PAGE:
Shows recognition can spark 'chain reaction' in workplace
A new report is underscoring the impact of recognition in culture-building - but it turns out a majority of employers could be missing out on its benefits.
A joint study from Workhuman and Gallup revealed that only 34% of its 1,081 respondents said they have a recognition programme at work.
It comes as the report revealed that recognition is a "consistent and direct tool" that leaders can use to communicate their cultural goals and expectations.
"Giving great recognition is an effective way for leaders to communicate the values and behaviours they most want to see from their employees," said Gallup Global Practice leader Ed O'Boyle in a statement.
"It also sets the example of establishing a culture of recognition and inspires employees at all levels to receive and give recognition that is authentic and meaningful, and to do so often."
According to the report, recognition can also be targeted to "promote the desired cultural elements of any given organisation."
"It can also be fine-tuned over time to adapt to changing workplace demands," the report said.
Setting off a chain reaction
Recognition also sparks a "chain reaction" within an organisation when practiced, according to the report.
"Leaders signal to employees, and soon employees signal to one another, what's important to them by expressing gratitude and appreciation for the things they want to see more of in their organisation," the report said.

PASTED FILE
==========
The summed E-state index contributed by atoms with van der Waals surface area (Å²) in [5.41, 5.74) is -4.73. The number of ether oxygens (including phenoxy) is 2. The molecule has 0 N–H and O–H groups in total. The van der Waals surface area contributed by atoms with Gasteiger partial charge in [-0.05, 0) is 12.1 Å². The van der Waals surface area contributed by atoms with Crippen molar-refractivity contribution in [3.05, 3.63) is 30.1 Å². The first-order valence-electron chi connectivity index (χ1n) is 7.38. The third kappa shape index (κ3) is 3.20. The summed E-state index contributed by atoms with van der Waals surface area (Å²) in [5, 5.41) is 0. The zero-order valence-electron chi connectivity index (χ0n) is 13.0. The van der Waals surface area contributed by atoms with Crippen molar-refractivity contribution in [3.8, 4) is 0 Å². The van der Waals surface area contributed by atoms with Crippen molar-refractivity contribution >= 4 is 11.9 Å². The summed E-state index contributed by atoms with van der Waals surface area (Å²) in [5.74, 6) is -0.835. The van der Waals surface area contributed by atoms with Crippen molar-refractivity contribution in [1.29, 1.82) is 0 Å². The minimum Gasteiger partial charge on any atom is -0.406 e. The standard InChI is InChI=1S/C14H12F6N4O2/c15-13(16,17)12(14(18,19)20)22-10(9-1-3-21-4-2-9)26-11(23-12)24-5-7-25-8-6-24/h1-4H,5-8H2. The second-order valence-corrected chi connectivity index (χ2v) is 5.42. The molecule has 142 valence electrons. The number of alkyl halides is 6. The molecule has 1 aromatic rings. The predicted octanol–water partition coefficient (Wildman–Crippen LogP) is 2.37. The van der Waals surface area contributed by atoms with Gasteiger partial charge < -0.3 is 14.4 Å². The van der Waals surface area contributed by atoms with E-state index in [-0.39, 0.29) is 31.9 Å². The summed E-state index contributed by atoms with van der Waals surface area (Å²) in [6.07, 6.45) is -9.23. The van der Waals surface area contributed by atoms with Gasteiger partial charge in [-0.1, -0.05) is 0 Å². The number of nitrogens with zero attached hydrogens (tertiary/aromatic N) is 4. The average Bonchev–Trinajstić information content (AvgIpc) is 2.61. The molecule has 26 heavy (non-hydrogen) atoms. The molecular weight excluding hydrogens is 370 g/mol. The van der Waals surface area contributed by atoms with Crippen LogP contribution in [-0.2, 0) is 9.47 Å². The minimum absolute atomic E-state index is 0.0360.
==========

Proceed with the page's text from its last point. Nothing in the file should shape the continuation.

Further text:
According to the report, even employees strongly agree that recognition is an important part of their organisation's culture. Among them, seven in 10 strongly agree that they feel connected to their organisation's culture.
Impact on workplaces
And in another chain reaction, those who feel connected to their organisation's culture are 3.7 times as likely to be engaged at work and 5.2 times as likely to recommend their organisation as a great place to work, according to the report.
These culture-connected employees are also 68% less likely to feel burned out very often or always and 55% less likely to be watching for job opportunities or actively looking for another job.
"When engaged employees describe their company's culture, they're using words such as caring, innovative, and inclusive," said KeyAnna Schmiedl, Workhuman Chief Human Experience Officer, in a statement.
"Meanwhile, actively disengaged employees are more likely to use words such as toxic, disorganized, and chaotic."
According to Schmiedl, their research underscores how important it is to invest in workplace culture.
"This new research serves to illustrate the choice that lay ahead for company leaders: to either invest in culture and define it for themselves, or risk it being defined for them," the chief human experience officer said.
"It's up to leaders to decide which of those cultures they want associated with their companies, keeping in mind this isn't just about their employee satisfaction scores or the tone of the office, it's a choice that determines if their business is future-proof or not."